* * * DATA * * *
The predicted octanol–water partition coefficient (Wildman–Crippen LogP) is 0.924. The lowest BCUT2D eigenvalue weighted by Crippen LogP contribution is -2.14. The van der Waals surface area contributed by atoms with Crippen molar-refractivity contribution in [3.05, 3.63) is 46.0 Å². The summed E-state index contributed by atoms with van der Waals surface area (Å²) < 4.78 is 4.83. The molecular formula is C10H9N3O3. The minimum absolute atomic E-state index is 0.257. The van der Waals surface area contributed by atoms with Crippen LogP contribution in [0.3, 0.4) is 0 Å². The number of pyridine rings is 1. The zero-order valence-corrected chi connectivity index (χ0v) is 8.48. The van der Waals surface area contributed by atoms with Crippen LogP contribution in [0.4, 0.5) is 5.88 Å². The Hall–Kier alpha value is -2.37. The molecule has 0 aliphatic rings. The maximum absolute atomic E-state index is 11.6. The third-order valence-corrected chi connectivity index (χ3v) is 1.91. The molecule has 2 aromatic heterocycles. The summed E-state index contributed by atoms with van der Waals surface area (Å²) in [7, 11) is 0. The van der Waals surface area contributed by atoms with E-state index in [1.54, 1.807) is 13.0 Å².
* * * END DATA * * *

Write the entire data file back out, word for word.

The predicted octanol–water partition coefficient (Wildman–Crippen LogP) is 0.924. The lowest BCUT2D eigenvalue weighted by Crippen LogP contribution is -2.14. The van der Waals surface area contributed by atoms with Crippen molar-refractivity contribution in [3.05, 3.63) is 46.0 Å². The summed E-state index contributed by atoms with van der Waals surface area (Å²) < 4.78 is 4.83. The molecular formula is C10H9N3O3. The minimum absolute atomic E-state index is 0.257. The van der Waals surface area contributed by atoms with Crippen LogP contribution in [0.3, 0.4) is 0 Å². The number of pyridine rings is 1. The zero-order valence-corrected chi connectivity index (χ0v) is 8.48. The van der Waals surface area contributed by atoms with Crippen LogP contribution in [0.4, 0.5) is 5.88 Å². The Hall–Kier alpha value is -2.37. The molecule has 0 aliphatic rings. The maximum absolute atomic E-state index is 11.6. The third-order valence-corrected chi connectivity index (χ3v) is 1.91. The molecule has 2 aromatic heterocycles. The summed E-state index contributed by atoms with van der Waals surface area (Å²) in [7, 11) is 0. The van der Waals surface area contributed by atoms with E-state index in [1.54, 1.807) is 13.0 Å².